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Two New Lawsuits Challenge DOMA

Two New Lawsuits Challenge DOMA

Two new lawsuits filed by Gay and Lesbian Advocates and Defenders and the American Civil Liberties Union challenge the Defense of Marriage Act, the 1996 law that prohibits the federal government from recognizing same-sex marriages.

The lawsuits follow a ruling from a federal judge in Massachusetts in July that struck down section 3 of DOMA, the part of the law limits marriage to one man and one woman for federal purposes. The Obama administration is appealing the decision in the case, Gill et al. v. Office of Personnel Management, which was brought by GLAD.

According to The New York Times, "The two new lawsuits, which involve plaintiffs from New York, Connecticut, Vermont and New Hampshire, expand the attack geographically and also encompass more of the 1,138 federal laws and regulations that the Defense of Marriage Act potentially affects -- including the insurance costs amounting to several hundred dollars a month in the case of Ms. Pedersen and Ms. Meitzen, and a $350,0000 estate tax payment in the A.C.L.U. case."

Joanne Pedersen and Ann Meitzen are one of five married couples and a widower in the GLAD case filed Tuesday in federal district court in Connecticut. The case, Pedersen et al. v. Office of Personnel Management, addresses the plaintiffs' having been denied federal rights and protections because they are married to a same-sex partner. In New York the ACLU is suing on behalf of Edith Windsor, whose spouse, Thea Spyer, died last year. Although their Canadian marriage was recognized in New York, the women were not recognized as married by the federal government for estate tax purposes, and the case, Windsor v. USA, seeks to have the money returned.

In a conference call with reporters Monday afternoon, Mary Bonauto, the civil rights project director for GLAD, said that the Pedersen case expanded the core equal protection argument of the Gill case to another federal judicial circuit while providing evidence of DOMA-induced harms in more areas of plaintiffs' lives.

"Our perspective is we want to keep the pressure on so we can put an end to the harm imposed by DOMA either in the court or in Congress," she said. "We are in a different federal judicial circuit here, so we have the chance to press once again that DOMA is blatantly unconstitutional."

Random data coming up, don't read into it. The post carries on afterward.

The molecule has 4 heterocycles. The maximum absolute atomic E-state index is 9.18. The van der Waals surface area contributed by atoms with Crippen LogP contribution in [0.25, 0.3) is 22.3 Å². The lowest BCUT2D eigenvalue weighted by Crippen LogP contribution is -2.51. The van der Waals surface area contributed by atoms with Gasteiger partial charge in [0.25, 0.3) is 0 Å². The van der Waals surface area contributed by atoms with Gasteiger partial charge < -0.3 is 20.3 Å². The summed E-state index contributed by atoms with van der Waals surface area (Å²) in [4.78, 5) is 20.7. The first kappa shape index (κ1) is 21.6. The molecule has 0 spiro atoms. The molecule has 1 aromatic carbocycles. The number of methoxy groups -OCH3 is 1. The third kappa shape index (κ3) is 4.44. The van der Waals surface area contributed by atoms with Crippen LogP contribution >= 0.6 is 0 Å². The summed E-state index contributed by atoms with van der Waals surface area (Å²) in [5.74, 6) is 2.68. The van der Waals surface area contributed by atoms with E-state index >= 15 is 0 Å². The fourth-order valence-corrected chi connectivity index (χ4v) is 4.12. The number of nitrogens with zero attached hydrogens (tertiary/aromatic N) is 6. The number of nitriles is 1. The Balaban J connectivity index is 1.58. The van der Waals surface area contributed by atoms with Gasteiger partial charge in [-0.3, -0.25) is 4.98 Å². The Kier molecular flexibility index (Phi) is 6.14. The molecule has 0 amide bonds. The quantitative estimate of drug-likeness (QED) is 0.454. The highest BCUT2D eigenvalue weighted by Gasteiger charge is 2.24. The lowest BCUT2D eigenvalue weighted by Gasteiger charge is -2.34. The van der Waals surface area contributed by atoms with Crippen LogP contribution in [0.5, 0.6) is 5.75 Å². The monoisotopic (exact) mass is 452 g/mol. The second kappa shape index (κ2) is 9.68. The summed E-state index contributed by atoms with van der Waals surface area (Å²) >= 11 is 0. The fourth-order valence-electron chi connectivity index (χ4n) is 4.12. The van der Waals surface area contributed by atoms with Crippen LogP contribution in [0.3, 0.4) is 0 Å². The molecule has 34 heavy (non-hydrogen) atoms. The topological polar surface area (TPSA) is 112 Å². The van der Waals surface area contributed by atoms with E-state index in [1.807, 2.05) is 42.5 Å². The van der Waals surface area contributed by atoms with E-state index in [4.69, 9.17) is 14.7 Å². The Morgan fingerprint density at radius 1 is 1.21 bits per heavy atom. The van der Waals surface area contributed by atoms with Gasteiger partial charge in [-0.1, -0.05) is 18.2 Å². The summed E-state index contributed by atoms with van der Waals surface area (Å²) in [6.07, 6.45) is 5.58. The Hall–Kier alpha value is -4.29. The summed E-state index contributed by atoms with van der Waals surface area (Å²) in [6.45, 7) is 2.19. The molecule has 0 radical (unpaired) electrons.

Since Gill was filed in Massachusetts in 2009, three new states have recognized marriage equality, but Bonauto said that with every state-level victory, DOMA lurks in the background like a "time bomb" on the federal level.

"DOMA is a sort of time bomb, where couples rightfully celebrate their commitment in marriage, but months later, DOMA goes off and denies them some critical protection they counted on and needed," she said.

Among the multiple plaintiffs who spoke on the call was Jerry Passaro of Milford, the widower of Jerry Buckholz, who died in 2008. Passaro was denied pension benefits from Buckholz's job as a pharmaceutical chemist because of DOMA, which has resulted in the loss of $510 per month. He also has been denied Social Security death benefits.

According to the Times, a spokesperson for the Justice Department said the federal government would continue to defend DOMA in the two new cases, although President Barack Obama has expressed his support for repeal of the law. Bonauto said she did not know how the Justice Department would proceed in the Pedersen case, but if it were to reach the Supreme Court, it would likely happen no earlier than 2013, and it could be combined with the Gillcase depending on the timing.

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Julie Bolcer